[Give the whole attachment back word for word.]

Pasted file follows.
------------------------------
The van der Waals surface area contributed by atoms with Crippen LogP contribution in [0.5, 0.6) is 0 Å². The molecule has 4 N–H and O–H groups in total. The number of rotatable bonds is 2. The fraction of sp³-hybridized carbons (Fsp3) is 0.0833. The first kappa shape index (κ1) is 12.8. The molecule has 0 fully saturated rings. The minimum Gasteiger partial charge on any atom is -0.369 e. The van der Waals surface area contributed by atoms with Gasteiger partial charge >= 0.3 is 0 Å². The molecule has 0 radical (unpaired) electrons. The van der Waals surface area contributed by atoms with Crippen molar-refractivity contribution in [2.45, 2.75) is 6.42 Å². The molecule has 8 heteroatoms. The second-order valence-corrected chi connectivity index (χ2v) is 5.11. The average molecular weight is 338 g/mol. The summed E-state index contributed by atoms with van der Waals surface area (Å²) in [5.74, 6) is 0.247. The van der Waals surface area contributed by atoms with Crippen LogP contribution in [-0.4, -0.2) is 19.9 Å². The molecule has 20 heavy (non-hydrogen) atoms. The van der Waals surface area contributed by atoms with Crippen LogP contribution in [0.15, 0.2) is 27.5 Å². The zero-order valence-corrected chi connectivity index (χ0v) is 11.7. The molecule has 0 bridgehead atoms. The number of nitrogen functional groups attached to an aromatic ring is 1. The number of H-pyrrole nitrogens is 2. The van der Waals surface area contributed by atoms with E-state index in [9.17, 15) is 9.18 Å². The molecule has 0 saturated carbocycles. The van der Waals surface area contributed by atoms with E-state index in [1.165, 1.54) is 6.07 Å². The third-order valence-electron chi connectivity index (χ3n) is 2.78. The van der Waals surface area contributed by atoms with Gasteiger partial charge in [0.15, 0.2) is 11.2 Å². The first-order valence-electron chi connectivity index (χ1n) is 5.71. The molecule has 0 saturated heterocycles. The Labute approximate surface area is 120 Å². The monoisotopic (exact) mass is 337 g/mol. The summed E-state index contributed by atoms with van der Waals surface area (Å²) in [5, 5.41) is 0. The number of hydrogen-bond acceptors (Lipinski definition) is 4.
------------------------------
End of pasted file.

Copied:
The van der Waals surface area contributed by atoms with Crippen LogP contribution in [0.5, 0.6) is 0 Å². The molecule has 4 N–H and O–H groups in total. The number of rotatable bonds is 2. The fraction of sp³-hybridized carbons (Fsp3) is 0.0833. The first kappa shape index (κ1) is 12.8. The molecule has 0 fully saturated rings. The minimum Gasteiger partial charge on any atom is -0.369 e. The van der Waals surface area contributed by atoms with Gasteiger partial charge >= 0.3 is 0 Å². The molecule has 0 radical (unpaired) electrons. The van der Waals surface area contributed by atoms with Crippen molar-refractivity contribution in [2.45, 2.75) is 6.42 Å². The molecule has 8 heteroatoms. The second-order valence-corrected chi connectivity index (χ2v) is 5.11. The average molecular weight is 338 g/mol. The summed E-state index contributed by atoms with van der Waals surface area (Å²) in [5.74, 6) is 0.247. The van der Waals surface area contributed by atoms with Crippen LogP contribution in [-0.4, -0.2) is 19.9 Å². The molecule has 20 heavy (non-hydrogen) atoms. The van der Waals surface area contributed by atoms with Crippen LogP contribution in [0.15, 0.2) is 27.5 Å². The zero-order valence-corrected chi connectivity index (χ0v) is 11.7. The molecule has 0 bridgehead atoms. The number of nitrogen functional groups attached to an aromatic ring is 1. The number of H-pyrrole nitrogens is 2. The van der Waals surface area contributed by atoms with E-state index in [9.17, 15) is 9.18 Å². The molecule has 0 saturated carbocycles. The van der Waals surface area contributed by atoms with E-state index in [1.165, 1.54) is 6.07 Å². The third-order valence-electron chi connectivity index (χ3n) is 2.78. The van der Waals surface area contributed by atoms with Gasteiger partial charge in [0.15, 0.2) is 11.2 Å². The first-order valence-electron chi connectivity index (χ1n) is 5.71. The molecule has 0 saturated heterocycles. The Labute approximate surface area is 120 Å². The monoisotopic (exact) mass is 337 g/mol. The summed E-state index contributed by atoms with van der Waals surface area (Å²) in [5, 5.41) is 0. The number of hydrogen-bond acceptors (Lipinski definition) is 4.